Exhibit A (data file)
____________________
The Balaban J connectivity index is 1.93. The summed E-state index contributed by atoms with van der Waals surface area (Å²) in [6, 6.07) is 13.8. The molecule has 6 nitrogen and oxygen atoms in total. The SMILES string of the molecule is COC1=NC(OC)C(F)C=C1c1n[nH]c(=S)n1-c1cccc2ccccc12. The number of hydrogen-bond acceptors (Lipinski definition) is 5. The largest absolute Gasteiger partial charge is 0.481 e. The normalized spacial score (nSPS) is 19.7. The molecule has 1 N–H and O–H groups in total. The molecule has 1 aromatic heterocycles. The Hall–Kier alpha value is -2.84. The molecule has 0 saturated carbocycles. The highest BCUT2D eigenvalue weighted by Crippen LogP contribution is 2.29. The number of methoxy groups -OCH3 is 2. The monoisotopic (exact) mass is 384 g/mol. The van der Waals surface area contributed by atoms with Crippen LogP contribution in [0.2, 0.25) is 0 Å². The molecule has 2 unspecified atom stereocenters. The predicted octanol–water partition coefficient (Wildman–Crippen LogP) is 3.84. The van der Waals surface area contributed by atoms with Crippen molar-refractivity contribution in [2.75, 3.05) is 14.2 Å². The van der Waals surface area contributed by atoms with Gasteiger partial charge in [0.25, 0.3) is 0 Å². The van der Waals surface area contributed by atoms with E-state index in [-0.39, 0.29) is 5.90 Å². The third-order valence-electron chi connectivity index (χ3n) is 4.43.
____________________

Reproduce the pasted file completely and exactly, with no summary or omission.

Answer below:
The Balaban J connectivity index is 1.93. The summed E-state index contributed by atoms with van der Waals surface area (Å²) in [6, 6.07) is 13.8. The molecule has 6 nitrogen and oxygen atoms in total. The SMILES string of the molecule is COC1=NC(OC)C(F)C=C1c1n[nH]c(=S)n1-c1cccc2ccccc12. The number of hydrogen-bond acceptors (Lipinski definition) is 5. The largest absolute Gasteiger partial charge is 0.481 e. The normalized spacial score (nSPS) is 19.7. The molecule has 1 N–H and O–H groups in total. The molecule has 1 aromatic heterocycles. The Hall–Kier alpha value is -2.84. The molecule has 0 saturated carbocycles. The highest BCUT2D eigenvalue weighted by Crippen LogP contribution is 2.29. The number of methoxy groups -OCH3 is 2. The monoisotopic (exact) mass is 384 g/mol. The van der Waals surface area contributed by atoms with Crippen LogP contribution in [0.2, 0.25) is 0 Å². The molecule has 2 unspecified atom stereocenters. The predicted octanol–water partition coefficient (Wildman–Crippen LogP) is 3.84. The van der Waals surface area contributed by atoms with Crippen molar-refractivity contribution in [2.75, 3.05) is 14.2 Å². The van der Waals surface area contributed by atoms with Gasteiger partial charge in [0.25, 0.3) is 0 Å². The van der Waals surface area contributed by atoms with E-state index in [-0.39, 0.29) is 5.90 Å². The third-order valence-electron chi connectivity index (χ3n) is 4.43.